#LetsTalkFertility: 5 Things to Know About the Morning-After Pill

Your handy guide to Plan B, whether you use it or not!

4 min read

Had an “oops” moment in the bedroom? Be grateful that Plan B (emergency contraception) is available.

An unwanted pregnancy is a nightmare and emergency contraception is the best bet to stall the after-effects of your sexcapades. Even though sales of i-pill and other emergency contraceptives are very high in India, the science on how they work and when they work best is still not well understood. So whether you’ve used Plan B or not, if you have a sex life, read all about them below (because an accident in the bedroom can happen to anyone):

1. It Is NOT the Same as an Abortion Pill

Your handy guide to Plan B, whether you use it or not!
Remember the morning-after pill can prevent a pregnancy, not end it (Photo: The Quint)

Emergency contraception works by delaying ovulation and sometimes, prevents a fertilized egg from implanting in the uterus lining. What it won’t do is terminate an existing pregnancy. So if a pregnancy has already happened, don’t assume that over-dosing on an i-pill will cause an abortion. It’s just not capable of doing so.

2. Nor Is It Your First Line of Contraception

Your handy guide to Plan B, whether you use it or not!
(Photo: Tumblr/@TEDED)

It’s called Plan B because it is only for emergencies. The i-pill or any other morning-after pill should not be misused as an excuse to practise unsafe sex. The manufacturers clearly state that a woman shouldn’t pop in these pills more than once in a menstrual cycle - however, it would be totally naive to think they can be taken so regularly.

If you think it’s healthy to take emergency contraception more than twice in 6 months, then you’re being foolish. It is designed for emergency use, the long-term side-effects of high-dose hormonal drugs are not known, but they are definitely not a blessing to a woman’s fertility.
Dr Rekha Daver, Gynaecologist

I must emphasise, the long-term effects of high dose hormones in young girls, especially during puberty have not been studied.

The primary ingredient in most emergency contraception pills is levonorgestrel, a synthetic version of the hormone progestin. This hormone is also the main ingredient in most birth control pills - so emergency contraception is basically just like super high dose birth control pills and its primary action is to stop the fertilisation of eggs and sperms.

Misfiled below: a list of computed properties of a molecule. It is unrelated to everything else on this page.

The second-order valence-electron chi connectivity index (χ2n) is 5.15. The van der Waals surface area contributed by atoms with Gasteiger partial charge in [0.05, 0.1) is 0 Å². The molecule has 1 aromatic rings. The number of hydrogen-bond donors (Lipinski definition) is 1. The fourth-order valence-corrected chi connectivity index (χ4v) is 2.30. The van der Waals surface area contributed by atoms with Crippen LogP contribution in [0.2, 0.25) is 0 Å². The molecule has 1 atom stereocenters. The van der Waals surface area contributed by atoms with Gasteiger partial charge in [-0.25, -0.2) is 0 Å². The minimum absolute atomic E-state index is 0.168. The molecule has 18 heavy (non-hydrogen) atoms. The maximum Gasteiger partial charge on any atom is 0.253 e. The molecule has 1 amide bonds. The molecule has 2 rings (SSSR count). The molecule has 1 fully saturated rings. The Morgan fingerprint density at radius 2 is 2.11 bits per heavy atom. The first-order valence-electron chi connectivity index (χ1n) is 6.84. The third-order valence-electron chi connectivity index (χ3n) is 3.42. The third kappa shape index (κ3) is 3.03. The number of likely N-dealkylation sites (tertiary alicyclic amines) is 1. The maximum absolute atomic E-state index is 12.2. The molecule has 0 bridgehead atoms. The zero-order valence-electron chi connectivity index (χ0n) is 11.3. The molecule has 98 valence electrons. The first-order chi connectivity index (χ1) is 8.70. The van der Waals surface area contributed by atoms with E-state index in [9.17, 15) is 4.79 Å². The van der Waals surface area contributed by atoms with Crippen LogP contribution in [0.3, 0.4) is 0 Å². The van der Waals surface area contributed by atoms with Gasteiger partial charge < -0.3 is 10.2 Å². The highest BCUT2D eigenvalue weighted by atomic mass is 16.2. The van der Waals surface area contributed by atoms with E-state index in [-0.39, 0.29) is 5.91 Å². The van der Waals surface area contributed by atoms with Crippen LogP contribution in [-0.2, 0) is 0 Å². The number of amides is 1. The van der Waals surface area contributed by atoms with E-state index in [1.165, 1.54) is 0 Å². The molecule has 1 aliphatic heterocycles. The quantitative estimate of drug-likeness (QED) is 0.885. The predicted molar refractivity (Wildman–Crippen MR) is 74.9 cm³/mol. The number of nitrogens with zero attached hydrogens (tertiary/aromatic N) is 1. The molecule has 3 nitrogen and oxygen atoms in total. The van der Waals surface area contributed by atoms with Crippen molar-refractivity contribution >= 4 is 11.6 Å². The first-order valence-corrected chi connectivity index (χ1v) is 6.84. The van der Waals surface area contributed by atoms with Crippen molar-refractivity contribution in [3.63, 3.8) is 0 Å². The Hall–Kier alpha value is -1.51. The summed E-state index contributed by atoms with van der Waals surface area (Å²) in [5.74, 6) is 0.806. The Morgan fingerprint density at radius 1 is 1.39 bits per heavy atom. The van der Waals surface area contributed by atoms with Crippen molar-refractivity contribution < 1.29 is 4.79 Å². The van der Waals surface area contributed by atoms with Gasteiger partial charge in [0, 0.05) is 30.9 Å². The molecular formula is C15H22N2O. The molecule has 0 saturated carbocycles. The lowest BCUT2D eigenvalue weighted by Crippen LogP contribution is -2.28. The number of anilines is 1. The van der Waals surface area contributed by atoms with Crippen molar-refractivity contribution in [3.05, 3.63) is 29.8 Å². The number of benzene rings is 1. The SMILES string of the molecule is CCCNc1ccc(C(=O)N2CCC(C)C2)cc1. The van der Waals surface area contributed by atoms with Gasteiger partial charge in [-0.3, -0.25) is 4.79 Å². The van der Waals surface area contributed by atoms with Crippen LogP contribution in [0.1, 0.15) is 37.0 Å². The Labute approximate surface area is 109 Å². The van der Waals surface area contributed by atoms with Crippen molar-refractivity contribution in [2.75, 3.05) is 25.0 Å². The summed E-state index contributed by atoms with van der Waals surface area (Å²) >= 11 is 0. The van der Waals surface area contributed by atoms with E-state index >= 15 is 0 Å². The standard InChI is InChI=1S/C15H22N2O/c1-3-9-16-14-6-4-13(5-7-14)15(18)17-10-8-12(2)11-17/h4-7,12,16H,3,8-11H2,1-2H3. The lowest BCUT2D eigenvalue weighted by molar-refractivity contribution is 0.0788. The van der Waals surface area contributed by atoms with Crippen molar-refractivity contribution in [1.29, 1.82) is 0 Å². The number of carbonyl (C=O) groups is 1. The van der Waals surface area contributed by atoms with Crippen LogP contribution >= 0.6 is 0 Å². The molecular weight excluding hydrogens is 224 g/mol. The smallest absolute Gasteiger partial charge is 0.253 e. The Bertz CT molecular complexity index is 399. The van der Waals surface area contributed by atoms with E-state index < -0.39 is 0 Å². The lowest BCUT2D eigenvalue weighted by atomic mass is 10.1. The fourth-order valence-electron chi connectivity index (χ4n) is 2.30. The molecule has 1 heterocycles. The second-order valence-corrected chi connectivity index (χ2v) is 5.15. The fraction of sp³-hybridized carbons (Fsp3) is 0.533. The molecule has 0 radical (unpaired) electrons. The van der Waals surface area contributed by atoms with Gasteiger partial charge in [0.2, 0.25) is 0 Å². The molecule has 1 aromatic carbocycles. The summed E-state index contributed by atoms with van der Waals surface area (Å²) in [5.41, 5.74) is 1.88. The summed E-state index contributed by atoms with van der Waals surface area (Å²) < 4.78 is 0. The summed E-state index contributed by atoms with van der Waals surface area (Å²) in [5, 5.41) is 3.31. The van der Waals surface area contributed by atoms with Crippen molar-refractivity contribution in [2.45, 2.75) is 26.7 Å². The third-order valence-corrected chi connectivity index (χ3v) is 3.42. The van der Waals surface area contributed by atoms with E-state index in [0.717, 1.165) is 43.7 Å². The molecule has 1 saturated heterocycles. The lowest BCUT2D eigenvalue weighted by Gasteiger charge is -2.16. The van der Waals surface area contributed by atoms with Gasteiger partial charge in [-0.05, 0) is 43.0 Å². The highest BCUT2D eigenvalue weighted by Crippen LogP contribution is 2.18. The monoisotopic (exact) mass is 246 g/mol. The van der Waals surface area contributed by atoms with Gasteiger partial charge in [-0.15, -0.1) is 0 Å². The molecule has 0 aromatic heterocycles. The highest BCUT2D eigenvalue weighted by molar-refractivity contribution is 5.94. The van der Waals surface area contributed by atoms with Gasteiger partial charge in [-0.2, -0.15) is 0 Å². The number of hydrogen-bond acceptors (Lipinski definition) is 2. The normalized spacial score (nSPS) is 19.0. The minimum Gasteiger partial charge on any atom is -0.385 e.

3. Don’t Wait For the Morning-After to Take The Pill

You’ve seen the ads - emergency contraception should be taken within 72 hours of unprotected sex but it’s most effective the sooner you take it. It is most effective if taken within 12 hours of unsafe sex, and the efficacy drops thereafter. So you should never wait to take emergency contraception, if you think it is too late, call your doctor and discuss your options. You might still have some time.

4. Safe for a One Time Use But Will Mess Up Your Menstrual Cycle

Your handy guide to Plan B, whether you use it or not!
Most people tolerate the pill really well - but your period will be a little ridiculous after that (Photo: Instagram/plannedparenthood)

These pills come with minor unpleasant side-effects like nausea, metallic taste in your mouth for 2 to 3 hours and excess flow in your next period. If you depend on them too much (anything more than 3 or 4 times a year), it will play havoc with your cycle, make your periods unpredictable, with spotting becoming constant.

5. You Can Still Get Pregnant

Your handy guide to Plan B, whether you use it or not!
Oh yeah! Deal with it (Photo: Youtube/Iodine Cerium)

Spoiler: The pill comes with a 10% failure rate. So 1 in 10 women will end up with an unwanted pregnancy! A lot depends on when you take the pill, emergency contraception is most effective if the egg and sperm haven’t fertilised, and also on where you are in your menstrual cycle, so if you are in your ‘safe dates’ chances are the i-pill will do its work. No form of emergency contraception is 100% protective, though copper IUDs come close. So if your periods get late, get yourself tested for pregnancy.

Also, go for condoms because emergency contraception doesn’t protect against sexually transmitted diseases.

Add story ElementIs It Time for Women to Question the Birth Control Pill?

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